What Are the Benefits of Black Light?

By Dan Dechenaux

A black light produces fluorescent lighting with ultraviolet rays. When people see things glow in the dark, black lights are what create that effect. The light has a longer wavelength than X-ray light and is shorter than the light that people normally see. Things normally invisible to the eye become visible with a soft, violet fluorescent glow.

Medical Equipment

Black lights are used to sterilize equipment in hospitals and to inspect operating rooms for germs before surgery. This is a quicker and less tedious process then the autoclave sterilization method. The equipment should be cleaned and wiped dry before sterilization, because ultraviolet rays cannot penetrate through dust or dirt that may be blocking the object's surface. Black lights also are used to cure dental materials, making them ready for use on patients within seconds.

Home and Business

The food industry uses black lights when packing products. The rays alert companies to invisible germs that can produce bacteria and spoil food. Theme parks sometimes stamp a person's hand with an invisible fluorescent mark upon entrance to the park. If the guest leaves the park during the day, park employees use a black light to identify the guest's mark upon re-entry. Black lights also can show hidden urine stains from pets living inside a home. The urine will glow under the rays from the black light, resulting in easier cleanup and helping to prevent odors.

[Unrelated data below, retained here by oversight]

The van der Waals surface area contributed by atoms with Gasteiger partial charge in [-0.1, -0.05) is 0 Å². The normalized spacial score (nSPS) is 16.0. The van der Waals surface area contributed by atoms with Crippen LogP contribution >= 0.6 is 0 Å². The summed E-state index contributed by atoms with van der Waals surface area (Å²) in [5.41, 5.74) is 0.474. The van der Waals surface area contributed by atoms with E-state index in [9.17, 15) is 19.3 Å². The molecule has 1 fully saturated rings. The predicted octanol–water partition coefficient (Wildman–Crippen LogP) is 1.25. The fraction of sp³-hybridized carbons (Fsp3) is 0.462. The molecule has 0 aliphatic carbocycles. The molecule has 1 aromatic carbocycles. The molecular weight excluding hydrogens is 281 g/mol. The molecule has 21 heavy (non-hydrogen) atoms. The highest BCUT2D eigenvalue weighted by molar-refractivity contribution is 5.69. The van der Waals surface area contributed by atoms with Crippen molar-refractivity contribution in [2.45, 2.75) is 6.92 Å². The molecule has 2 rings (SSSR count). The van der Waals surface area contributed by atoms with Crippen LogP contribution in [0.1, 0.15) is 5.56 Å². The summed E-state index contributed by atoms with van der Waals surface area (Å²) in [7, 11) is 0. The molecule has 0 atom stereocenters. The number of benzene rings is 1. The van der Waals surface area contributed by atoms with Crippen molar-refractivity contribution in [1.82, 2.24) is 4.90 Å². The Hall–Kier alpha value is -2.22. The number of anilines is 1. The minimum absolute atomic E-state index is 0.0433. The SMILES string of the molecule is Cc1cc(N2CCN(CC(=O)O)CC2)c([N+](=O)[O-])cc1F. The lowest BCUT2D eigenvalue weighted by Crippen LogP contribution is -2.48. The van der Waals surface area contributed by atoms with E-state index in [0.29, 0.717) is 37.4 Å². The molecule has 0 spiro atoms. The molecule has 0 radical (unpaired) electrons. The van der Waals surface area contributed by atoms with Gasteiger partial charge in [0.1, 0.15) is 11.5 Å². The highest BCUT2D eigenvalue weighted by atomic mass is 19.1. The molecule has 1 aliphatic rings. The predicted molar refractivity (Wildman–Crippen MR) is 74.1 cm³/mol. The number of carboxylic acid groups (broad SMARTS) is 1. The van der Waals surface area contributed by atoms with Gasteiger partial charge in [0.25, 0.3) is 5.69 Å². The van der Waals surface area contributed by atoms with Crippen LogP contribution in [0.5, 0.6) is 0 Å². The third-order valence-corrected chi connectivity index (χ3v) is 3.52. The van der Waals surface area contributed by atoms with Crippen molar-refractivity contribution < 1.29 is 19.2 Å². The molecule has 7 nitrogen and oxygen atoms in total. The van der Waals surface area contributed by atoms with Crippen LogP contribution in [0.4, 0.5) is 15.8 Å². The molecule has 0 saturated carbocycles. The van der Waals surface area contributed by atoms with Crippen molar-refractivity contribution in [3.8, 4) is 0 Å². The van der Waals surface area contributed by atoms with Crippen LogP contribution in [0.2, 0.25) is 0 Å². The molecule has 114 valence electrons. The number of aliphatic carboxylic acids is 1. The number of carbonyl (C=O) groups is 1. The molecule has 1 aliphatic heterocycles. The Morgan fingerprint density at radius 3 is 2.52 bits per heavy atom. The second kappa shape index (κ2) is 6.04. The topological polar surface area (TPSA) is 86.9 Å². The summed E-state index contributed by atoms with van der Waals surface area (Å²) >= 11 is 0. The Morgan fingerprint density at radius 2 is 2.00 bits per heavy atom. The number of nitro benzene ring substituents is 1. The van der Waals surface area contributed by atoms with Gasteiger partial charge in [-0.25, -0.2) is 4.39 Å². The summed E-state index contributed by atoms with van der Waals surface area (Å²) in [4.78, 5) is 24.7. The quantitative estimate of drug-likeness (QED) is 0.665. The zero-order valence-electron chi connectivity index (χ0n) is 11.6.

Science and Insects

Scorpions have fluorescent chemicals inside their bodies, and ultraviolet rays will cause the creature to glow. Scientist use black lights to locate scorpions for research. In addition, campers can use black lights in "bug zappers" that keep the area around their tents and sleeping quarters free from stinging or biting pests such as mosquitoes. The black lights attract the insects, zapping and killing them as they land on the bulb.

Authentication

Banks and retail stores use black lights to check the authenticity of large bills of currency. The ultraviolet rays detect markings on the bills that are invisible to the naked eye. When paying a ransom for a kidnapping, officials may mark the bills with a fluorescent ink pen for later identification. Driver's licenses in many states also have invisible symbols on them that are extremely difficult to duplicate, making it easier for a police officer to use black light to determine if a license is authentic.